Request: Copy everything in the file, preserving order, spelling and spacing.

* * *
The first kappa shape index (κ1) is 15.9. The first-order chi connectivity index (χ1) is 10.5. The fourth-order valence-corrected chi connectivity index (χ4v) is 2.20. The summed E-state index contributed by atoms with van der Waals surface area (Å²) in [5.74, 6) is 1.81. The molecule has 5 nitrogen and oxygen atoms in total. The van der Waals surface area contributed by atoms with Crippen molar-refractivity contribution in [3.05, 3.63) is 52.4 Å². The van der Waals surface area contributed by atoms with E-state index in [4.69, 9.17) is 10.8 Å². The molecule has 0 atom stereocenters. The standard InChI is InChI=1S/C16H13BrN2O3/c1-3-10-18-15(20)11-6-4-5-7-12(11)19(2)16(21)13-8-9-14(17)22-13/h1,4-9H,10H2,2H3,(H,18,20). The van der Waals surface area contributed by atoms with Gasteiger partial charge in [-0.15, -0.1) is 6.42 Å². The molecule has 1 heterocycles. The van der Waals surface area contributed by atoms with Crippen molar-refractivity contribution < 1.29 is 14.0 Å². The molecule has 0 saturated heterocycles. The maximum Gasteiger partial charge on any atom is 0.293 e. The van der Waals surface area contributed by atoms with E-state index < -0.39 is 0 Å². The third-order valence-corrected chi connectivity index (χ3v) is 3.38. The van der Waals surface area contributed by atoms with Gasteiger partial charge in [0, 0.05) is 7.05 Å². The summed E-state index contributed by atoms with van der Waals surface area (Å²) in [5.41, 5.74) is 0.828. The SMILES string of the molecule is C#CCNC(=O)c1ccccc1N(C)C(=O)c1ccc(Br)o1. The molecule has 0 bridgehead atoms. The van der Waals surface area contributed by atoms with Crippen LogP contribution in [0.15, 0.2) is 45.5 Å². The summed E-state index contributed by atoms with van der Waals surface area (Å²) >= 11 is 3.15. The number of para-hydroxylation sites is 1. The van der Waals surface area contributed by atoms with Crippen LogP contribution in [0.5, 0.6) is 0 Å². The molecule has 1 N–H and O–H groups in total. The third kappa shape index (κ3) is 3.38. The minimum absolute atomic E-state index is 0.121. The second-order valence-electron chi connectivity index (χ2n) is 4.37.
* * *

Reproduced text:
The first kappa shape index (κ1) is 15.9. The first-order chi connectivity index (χ1) is 10.5. The fourth-order valence-corrected chi connectivity index (χ4v) is 2.20. The summed E-state index contributed by atoms with van der Waals surface area (Å²) in [5.74, 6) is 1.81. The molecule has 5 nitrogen and oxygen atoms in total. The van der Waals surface area contributed by atoms with Crippen molar-refractivity contribution in [3.05, 3.63) is 52.4 Å². The van der Waals surface area contributed by atoms with E-state index in [4.69, 9.17) is 10.8 Å². The molecule has 0 atom stereocenters. The standard InChI is InChI=1S/C16H13BrN2O3/c1-3-10-18-15(20)11-6-4-5-7-12(11)19(2)16(21)13-8-9-14(17)22-13/h1,4-9H,10H2,2H3,(H,18,20). The van der Waals surface area contributed by atoms with Gasteiger partial charge in [-0.15, -0.1) is 6.42 Å². The molecule has 1 heterocycles. The van der Waals surface area contributed by atoms with Crippen molar-refractivity contribution < 1.29 is 14.0 Å². The molecule has 0 saturated heterocycles. The maximum Gasteiger partial charge on any atom is 0.293 e. The van der Waals surface area contributed by atoms with E-state index < -0.39 is 0 Å². The third-order valence-corrected chi connectivity index (χ3v) is 3.38. The van der Waals surface area contributed by atoms with Gasteiger partial charge in [0, 0.05) is 7.05 Å². The summed E-state index contributed by atoms with van der Waals surface area (Å²) in [5.41, 5.74) is 0.828. The SMILES string of the molecule is C#CCNC(=O)c1ccccc1N(C)C(=O)c1ccc(Br)o1. The molecule has 0 bridgehead atoms. The van der Waals surface area contributed by atoms with Crippen LogP contribution in [0.15, 0.2) is 45.5 Å². The summed E-state index contributed by atoms with van der Waals surface area (Å²) >= 11 is 3.15. The number of para-hydroxylation sites is 1. The van der Waals surface area contributed by atoms with Crippen LogP contribution in [0.5, 0.6) is 0 Å². The molecule has 1 N–H and O–H groups in total. The third kappa shape index (κ3) is 3.38. The minimum absolute atomic E-state index is 0.121. The second-order valence-electron chi connectivity index (χ2n) is 4.37.